Strangers in Budapest: A Novel

  • By Jessica Keener
  • Algonquin Books
  • 352 pp.
  • Reviewed by Ren Meinhart
  • February 1, 2018

A somewhat meandering character study of post-Communist Hungary

A headstrong character seeking to escape her past. A young family exploring a mysterious and brooding foreign city. A fiercely independent Jewish-American WWII veteran. An accusation of murder that enmeshes a heroine in a “dark and deadly” conflict. 

These elements — which form the heart of Strangers in Budapest, Jessica Keener’s ambitious second novel — certainly sound like the ingredients of a gripping, adventurous page-turner. In this case, however, they result in a plot that, despite some high points, struggles to pick up steam, and characters who don’t quite make a lasting impression.

What Keener does accomplish is painting a vivid picture of post-Communist Budapest and the disorientation and heightened sensitivities that often come from being thrust into an unfamiliar culture without direction, a grasp of the language, or a support system.

The city of Budapest itself is, in fact, the novel’s most compelling character, with its contradictions, complicated past, and class struggles. As a leading member of the cast, the city is moody and atmospheric, vacillating between fury and charm and taking the central protagonist — not to mention readers — along for the ride.

Strangers in Budapest centers on Annie Gordon, an American expat who has moved to Budapest with her recently adopted baby, Leo, and her husband, Will. Will harbors aspirations of striking it rich by building telecommunications networks in underdeveloped Eastern Europe. Eight months into their stay, though, he has made little progress moving his business forward, and Annie has made little progress in adjusting to her new life.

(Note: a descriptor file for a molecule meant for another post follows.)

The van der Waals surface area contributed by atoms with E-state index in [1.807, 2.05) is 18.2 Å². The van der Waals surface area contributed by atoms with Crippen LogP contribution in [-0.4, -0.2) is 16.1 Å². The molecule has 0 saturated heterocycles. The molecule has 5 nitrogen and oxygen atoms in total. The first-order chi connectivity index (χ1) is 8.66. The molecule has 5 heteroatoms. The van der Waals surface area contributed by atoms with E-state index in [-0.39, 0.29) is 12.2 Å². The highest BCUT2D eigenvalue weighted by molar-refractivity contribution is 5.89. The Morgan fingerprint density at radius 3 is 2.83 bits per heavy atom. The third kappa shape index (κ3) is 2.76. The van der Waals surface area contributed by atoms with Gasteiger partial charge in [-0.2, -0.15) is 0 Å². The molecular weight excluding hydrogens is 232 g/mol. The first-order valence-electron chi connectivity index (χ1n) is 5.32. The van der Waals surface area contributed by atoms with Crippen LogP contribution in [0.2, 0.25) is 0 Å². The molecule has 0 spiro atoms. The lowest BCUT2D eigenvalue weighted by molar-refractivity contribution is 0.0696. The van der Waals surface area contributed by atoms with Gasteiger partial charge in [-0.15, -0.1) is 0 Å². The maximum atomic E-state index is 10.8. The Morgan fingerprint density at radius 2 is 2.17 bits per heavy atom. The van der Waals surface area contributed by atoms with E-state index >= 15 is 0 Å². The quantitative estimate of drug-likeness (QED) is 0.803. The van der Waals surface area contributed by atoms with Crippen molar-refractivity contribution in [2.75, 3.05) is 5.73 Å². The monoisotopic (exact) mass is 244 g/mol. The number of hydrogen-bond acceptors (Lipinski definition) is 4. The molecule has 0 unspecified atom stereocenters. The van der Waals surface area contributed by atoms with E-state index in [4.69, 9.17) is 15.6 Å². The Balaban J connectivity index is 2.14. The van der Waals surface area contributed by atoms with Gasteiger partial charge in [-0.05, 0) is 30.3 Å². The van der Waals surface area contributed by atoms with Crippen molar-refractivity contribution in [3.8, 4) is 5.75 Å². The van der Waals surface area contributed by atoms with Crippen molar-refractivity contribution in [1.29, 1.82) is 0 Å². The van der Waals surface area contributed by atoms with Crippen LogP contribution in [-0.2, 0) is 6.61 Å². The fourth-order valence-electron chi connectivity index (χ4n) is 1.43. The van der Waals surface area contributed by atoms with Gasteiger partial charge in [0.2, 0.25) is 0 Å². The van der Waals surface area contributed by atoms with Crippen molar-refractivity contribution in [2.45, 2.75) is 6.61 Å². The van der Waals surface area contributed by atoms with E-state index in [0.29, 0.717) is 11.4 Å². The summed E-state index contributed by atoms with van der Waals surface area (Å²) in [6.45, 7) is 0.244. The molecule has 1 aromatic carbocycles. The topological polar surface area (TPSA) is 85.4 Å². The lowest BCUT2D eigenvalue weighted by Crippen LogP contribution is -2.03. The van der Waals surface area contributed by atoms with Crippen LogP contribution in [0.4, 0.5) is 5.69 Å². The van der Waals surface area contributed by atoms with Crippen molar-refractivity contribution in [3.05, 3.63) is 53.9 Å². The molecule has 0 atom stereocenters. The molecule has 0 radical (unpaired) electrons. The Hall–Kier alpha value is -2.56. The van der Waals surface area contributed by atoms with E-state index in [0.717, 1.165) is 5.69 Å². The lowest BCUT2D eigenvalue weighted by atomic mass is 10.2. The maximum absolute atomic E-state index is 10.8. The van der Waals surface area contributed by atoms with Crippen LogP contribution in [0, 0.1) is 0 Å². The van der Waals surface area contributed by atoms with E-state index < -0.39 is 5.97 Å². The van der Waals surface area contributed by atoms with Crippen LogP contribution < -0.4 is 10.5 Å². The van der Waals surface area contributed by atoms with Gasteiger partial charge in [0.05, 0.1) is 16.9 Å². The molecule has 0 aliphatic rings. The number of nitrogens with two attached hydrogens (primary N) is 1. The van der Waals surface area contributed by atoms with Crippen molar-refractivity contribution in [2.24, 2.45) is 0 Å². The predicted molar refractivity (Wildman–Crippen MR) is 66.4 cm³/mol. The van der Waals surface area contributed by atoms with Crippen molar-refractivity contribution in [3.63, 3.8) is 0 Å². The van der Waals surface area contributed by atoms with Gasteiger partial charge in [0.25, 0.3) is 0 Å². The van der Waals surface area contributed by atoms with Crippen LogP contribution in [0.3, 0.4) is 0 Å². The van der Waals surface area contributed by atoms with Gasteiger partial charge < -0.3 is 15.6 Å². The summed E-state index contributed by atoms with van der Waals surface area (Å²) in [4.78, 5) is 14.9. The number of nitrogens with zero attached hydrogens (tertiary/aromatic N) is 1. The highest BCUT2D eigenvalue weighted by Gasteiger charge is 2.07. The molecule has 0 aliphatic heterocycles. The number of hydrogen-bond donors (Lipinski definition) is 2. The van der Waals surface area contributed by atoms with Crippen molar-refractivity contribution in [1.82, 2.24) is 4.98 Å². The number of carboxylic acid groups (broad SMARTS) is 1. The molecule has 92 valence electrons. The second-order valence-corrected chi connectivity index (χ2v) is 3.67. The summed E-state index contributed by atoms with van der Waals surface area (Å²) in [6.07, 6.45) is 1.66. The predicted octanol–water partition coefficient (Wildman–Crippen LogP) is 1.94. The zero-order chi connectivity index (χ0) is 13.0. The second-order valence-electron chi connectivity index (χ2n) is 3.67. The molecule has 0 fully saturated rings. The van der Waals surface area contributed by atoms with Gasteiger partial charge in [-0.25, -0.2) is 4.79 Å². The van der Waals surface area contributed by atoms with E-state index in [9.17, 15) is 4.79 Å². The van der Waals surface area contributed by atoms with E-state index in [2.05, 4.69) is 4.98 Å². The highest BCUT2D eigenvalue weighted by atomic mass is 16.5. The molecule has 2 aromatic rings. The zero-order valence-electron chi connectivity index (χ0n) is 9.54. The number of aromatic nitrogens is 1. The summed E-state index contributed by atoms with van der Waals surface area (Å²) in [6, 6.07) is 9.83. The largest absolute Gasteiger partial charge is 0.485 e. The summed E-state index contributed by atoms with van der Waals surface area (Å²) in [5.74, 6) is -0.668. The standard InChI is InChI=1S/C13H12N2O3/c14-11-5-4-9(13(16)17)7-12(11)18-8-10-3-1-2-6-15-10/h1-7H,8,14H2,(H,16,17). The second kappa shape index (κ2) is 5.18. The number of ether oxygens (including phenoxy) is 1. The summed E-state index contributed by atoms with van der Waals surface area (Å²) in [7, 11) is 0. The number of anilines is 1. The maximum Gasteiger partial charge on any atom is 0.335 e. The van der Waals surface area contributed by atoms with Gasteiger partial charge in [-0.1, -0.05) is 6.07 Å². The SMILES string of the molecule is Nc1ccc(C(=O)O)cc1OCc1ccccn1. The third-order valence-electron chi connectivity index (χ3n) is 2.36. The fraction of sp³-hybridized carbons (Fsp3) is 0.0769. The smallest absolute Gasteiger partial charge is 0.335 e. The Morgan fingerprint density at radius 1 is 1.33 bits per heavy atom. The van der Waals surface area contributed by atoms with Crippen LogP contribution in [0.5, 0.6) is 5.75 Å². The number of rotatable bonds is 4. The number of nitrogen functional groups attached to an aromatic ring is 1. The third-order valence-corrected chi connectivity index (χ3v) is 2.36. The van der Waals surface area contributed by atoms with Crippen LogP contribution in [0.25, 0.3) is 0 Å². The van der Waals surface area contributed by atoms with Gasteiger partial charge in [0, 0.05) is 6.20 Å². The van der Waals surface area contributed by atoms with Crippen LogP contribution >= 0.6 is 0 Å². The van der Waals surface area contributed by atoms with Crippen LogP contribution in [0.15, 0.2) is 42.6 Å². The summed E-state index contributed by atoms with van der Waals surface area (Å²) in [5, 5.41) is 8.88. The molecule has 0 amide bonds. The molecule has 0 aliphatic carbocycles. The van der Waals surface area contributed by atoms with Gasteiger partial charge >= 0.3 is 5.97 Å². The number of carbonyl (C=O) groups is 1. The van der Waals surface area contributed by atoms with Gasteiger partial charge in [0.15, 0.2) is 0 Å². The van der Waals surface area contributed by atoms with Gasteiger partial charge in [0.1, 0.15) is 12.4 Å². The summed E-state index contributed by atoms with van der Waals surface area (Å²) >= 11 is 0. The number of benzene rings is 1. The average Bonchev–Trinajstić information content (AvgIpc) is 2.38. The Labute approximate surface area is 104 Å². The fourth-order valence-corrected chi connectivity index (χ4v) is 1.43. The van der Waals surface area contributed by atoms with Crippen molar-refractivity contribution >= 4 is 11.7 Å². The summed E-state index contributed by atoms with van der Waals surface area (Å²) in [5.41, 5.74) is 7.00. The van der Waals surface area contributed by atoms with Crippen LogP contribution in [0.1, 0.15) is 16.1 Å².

It’s at this point that the young family visits an elderly, somewhat ailing gentleman — Edward, the aforementioned WWII vet — on behalf of mutual friends in Massachusetts who are concerned that he is faring poorly in Hungary’s unrelenting heat.

Over time, Annie learns that Edward is in Hungary to escape the grief of his daughter’s untimely death and to seek revenge by tracking down the suspected murderer. Naturally, he wants her help, and Annie, who’d been a social worker in America, is drawn into aiding him. This premise presents the core conflict of the novel and begins to move the story forward, albeit haltingly.

Along the way, we also learn about Annie’s troubled past — a family tragedy, an anxiety-producing adoption — and the myriad reasons she has for her own “escape” to Budapest.

At points, the lengthy passages about the range of motivations behind the move — from supporting her husband’s dreams to learning about herself — feel repetitive and overwrought, although the reader can forgive Annie if he or she attributes the play-back to the heightened emotions of being a foreigner.

We also become intimately familiar with the difficulty Annie has adapting to life in Europe as she eschews the expat community in favor of assimilation. It’s her struggle to adjust to an unwelcoming and gritty city-in-transition that rings most true, perhaps because of the author’s own experience living in Budapest in the 1990s.

Keener’s descriptions of life in a post-Communist world feel very real: from the oppressive, hazy air; to the heart-tugging Roma children selling flowers on the street; to the confusing bureaucracy and secretive, standoffish locals; to the deep frustration and feeling of helplessness that come from being assaulted.

It is in the passages about the city itself that Keener’s talent shines, and it is this writing that keeps the reader engaged as the plot meanders toward a respectable climax. In this way, reading Strangers in Budapest is not unlike being entertained by local sights, sounds, and color while wandering the avenues of an Eastern European city at a leisurely pace.

Ren Meinhart is a foreign policy analyst with the federal government. She lives in Alexandria, VA, with her dog, Huckleberry, and many, many piles of books. See what she’s reading on Instagram at @writinren.

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